MOULTRIE — The Moultrie Kiwanis Club announced its 2010 Student Teacher Achievement Recognition (STAR) student and teacher at its weekly meeting Thursday.

Colquitt County High School senior Lena Griffin was named as the 2010 STAR Student. She selected Colquitt County High Language Arts teacher Allen Edwards as the 2010 STAR Teacher.

Griffin, the daughter of Joseph and Carla Griffin, said she was very excited yet overwhelmed with being named as the STAR Student. She was thankful to many people, including her parents and the Kiwanis Club, for all their help in getting her to where she is today in her education.

“Thank you all for helping to pave the road to a higher education for me,” Griffin said.

Griffin said she plans to attend the University of Georgia, where she will study natural sciences. She hopes to develop a business to buy and sell environmentally safe products.

When the decision came to selecting the STAR Teacher, Griffin said Edwards did so much for her when she was in his class. He helped her to find herself and be comfortable with who she was, and Edwards was also very complimentary of Griffin.

Edwards said Griffin is one of those students who defies typical characterization. She is several things rolled into one, from an earthy, hip person to a computer junkie to one full of personal strength to a member of the band.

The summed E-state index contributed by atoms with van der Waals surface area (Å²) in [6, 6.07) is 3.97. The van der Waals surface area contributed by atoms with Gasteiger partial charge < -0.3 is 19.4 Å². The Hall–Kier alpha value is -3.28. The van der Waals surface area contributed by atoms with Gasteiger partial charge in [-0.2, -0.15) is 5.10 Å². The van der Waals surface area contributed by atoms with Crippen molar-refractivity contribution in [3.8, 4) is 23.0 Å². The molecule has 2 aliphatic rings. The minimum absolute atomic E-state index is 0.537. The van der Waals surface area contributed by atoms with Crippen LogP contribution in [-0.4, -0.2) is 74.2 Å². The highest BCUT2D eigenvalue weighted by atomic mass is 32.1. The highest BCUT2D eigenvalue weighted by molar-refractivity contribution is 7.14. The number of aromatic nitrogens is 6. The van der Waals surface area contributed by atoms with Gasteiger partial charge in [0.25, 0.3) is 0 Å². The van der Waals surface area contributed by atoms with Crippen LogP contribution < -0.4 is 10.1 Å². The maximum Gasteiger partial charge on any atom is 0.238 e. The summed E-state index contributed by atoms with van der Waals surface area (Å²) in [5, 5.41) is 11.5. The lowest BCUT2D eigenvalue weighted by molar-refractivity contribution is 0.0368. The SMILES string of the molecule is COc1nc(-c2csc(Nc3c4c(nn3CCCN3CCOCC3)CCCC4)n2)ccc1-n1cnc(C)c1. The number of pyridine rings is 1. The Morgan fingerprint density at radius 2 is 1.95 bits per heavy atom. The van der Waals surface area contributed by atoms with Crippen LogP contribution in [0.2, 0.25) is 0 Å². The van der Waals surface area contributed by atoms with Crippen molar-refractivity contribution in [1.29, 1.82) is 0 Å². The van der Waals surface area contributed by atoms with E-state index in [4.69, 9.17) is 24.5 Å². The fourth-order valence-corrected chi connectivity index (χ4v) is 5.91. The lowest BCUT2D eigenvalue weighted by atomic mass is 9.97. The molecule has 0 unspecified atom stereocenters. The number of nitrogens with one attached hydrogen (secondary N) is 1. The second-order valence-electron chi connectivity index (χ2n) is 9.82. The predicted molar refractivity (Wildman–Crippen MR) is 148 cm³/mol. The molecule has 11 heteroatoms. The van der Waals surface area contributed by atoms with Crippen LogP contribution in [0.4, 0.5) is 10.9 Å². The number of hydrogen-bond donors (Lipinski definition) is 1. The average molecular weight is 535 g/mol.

“So how do we characterize her?” Edwards said. “Lena Griffin is an unforgettable character, one too colorful to even center a novel on. In a novel, she would be the voice of conscience for the protagonist, the friend who is not afraid to call the hero to task and to fight beside him in the final conflict, the foil of the bland protagonist.”

Edwards said he was very humbled at being chosen as the STAR Teacher by Griffin. He has been teaching for seven years, including five at CCHS, but this was his first time being chosen as a STAR Teacher. To be chosen by one of his students makes the honor even more special.

“Since this honor came from a student,” Edwards said, “it is so valuable to me. You don’t get into teaching for the recognition, but to have a student single you out and say you made a difference makes the long hours and the frustrations worth it. That gets you out of bed in the morning.”

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